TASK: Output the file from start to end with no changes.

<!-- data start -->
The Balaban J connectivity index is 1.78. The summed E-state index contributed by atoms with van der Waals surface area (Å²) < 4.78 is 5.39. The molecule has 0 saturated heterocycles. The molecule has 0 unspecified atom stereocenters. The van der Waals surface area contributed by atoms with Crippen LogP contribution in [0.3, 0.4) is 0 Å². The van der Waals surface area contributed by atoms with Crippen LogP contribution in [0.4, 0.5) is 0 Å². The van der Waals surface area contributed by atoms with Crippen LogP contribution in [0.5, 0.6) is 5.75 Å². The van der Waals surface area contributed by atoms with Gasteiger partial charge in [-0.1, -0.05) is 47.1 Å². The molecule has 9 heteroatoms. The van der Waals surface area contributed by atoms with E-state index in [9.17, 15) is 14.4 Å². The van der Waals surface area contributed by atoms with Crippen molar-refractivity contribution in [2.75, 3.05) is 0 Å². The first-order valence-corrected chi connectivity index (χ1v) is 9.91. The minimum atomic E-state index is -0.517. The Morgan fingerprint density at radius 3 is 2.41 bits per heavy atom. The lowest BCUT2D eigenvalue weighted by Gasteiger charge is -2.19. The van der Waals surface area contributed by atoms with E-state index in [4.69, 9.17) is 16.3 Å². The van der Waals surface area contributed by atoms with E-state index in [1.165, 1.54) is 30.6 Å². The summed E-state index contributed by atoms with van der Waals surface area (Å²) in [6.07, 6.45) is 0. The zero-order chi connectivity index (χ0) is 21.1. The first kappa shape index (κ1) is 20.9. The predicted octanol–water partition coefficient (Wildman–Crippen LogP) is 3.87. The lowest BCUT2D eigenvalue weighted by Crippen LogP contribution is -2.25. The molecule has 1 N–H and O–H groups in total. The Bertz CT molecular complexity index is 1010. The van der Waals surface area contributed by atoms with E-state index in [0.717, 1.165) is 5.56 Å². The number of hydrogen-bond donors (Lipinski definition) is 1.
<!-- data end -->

The Balaban J connectivity index is 1.78. The summed E-state index contributed by atoms with van der Waals surface area (Å²) < 4.78 is 5.39. The molecule has 0 saturated heterocycles. The molecule has 0 unspecified atom stereocenters. The van der Waals surface area contributed by atoms with Crippen LogP contribution in [0.3, 0.4) is 0 Å². The van der Waals surface area contributed by atoms with Crippen LogP contribution in [0.4, 0.5) is 0 Å². The van der Waals surface area contributed by atoms with Crippen LogP contribution in [0.5, 0.6) is 5.75 Å². The van der Waals surface area contributed by atoms with Gasteiger partial charge in [-0.1, -0.05) is 47.1 Å². The molecule has 9 heteroatoms. The van der Waals surface area contributed by atoms with E-state index in [9.17, 15) is 14.4 Å². The van der Waals surface area contributed by atoms with Crippen molar-refractivity contribution in [2.75, 3.05) is 0 Å². The first-order valence-corrected chi connectivity index (χ1v) is 9.91. The minimum atomic E-state index is -0.517. The Morgan fingerprint density at radius 3 is 2.41 bits per heavy atom. The lowest BCUT2D eigenvalue weighted by Gasteiger charge is -2.19. The van der Waals surface area contributed by atoms with E-state index in [4.69, 9.17) is 16.3 Å². The van der Waals surface area contributed by atoms with E-state index in [1.165, 1.54) is 30.6 Å². The summed E-state index contributed by atoms with van der Waals surface area (Å²) in [6.07, 6.45) is 0. The zero-order chi connectivity index (χ0) is 21.1. The first kappa shape index (κ1) is 20.9. The predicted octanol–water partition coefficient (Wildman–Crippen LogP) is 3.87. The lowest BCUT2D eigenvalue weighted by Crippen LogP contribution is -2.25. The molecule has 1 N–H and O–H groups in total. The Bertz CT molecular complexity index is 1010. The van der Waals surface area contributed by atoms with E-state index in [0.717, 1.165) is 5.56 Å². The number of hydrogen-bond donors (Lipinski definition) is 1.